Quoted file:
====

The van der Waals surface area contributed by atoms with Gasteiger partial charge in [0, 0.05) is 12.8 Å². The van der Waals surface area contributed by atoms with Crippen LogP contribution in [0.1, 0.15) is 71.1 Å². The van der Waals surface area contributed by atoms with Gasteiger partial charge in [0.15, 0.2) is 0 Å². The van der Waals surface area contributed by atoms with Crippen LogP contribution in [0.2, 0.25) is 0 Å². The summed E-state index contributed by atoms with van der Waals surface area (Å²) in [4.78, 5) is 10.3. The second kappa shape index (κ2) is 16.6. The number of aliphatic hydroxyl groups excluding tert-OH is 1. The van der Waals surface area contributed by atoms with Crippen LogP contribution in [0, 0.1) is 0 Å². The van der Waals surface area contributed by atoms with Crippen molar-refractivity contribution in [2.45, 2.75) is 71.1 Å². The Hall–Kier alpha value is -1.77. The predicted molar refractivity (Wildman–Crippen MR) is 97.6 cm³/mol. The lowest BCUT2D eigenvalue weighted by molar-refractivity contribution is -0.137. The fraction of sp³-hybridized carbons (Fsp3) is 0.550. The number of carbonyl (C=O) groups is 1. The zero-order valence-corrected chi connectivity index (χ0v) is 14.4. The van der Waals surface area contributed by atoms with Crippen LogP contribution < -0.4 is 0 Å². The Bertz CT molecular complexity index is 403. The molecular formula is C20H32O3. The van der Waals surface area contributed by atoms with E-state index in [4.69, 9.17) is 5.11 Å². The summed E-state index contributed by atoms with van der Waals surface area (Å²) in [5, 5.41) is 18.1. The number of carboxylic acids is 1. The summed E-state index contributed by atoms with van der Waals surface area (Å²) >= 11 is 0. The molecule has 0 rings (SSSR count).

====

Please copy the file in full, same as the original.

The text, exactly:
The van der Waals surface area contributed by atoms with Gasteiger partial charge in [0, 0.05) is 12.8 Å². The van der Waals surface area contributed by atoms with Crippen LogP contribution in [0.1, 0.15) is 71.1 Å². The van der Waals surface area contributed by atoms with Gasteiger partial charge in [0.15, 0.2) is 0 Å². The van der Waals surface area contributed by atoms with Crippen LogP contribution in [0.2, 0.25) is 0 Å². The summed E-state index contributed by atoms with van der Waals surface area (Å²) in [4.78, 5) is 10.3. The second kappa shape index (κ2) is 16.6. The number of aliphatic hydroxyl groups excluding tert-OH is 1. The van der Waals surface area contributed by atoms with Crippen LogP contribution in [0, 0.1) is 0 Å². The van der Waals surface area contributed by atoms with Crippen molar-refractivity contribution in [2.45, 2.75) is 71.1 Å². The Hall–Kier alpha value is -1.77. The predicted molar refractivity (Wildman–Crippen MR) is 97.6 cm³/mol. The lowest BCUT2D eigenvalue weighted by molar-refractivity contribution is -0.137. The fraction of sp³-hybridized carbons (Fsp3) is 0.550. The number of carbonyl (C=O) groups is 1. The zero-order valence-corrected chi connectivity index (χ0v) is 14.4. The van der Waals surface area contributed by atoms with Crippen LogP contribution < -0.4 is 0 Å². The Bertz CT molecular complexity index is 403. The molecular formula is C20H32O3. The van der Waals surface area contributed by atoms with E-state index in [4.69, 9.17) is 5.11 Å². The summed E-state index contributed by atoms with van der Waals surface area (Å²) in [5, 5.41) is 18.1. The number of carboxylic acids is 1. The summed E-state index contributed by atoms with van der Waals surface area (Å²) >= 11 is 0. The molecule has 0 rings (SSSR count).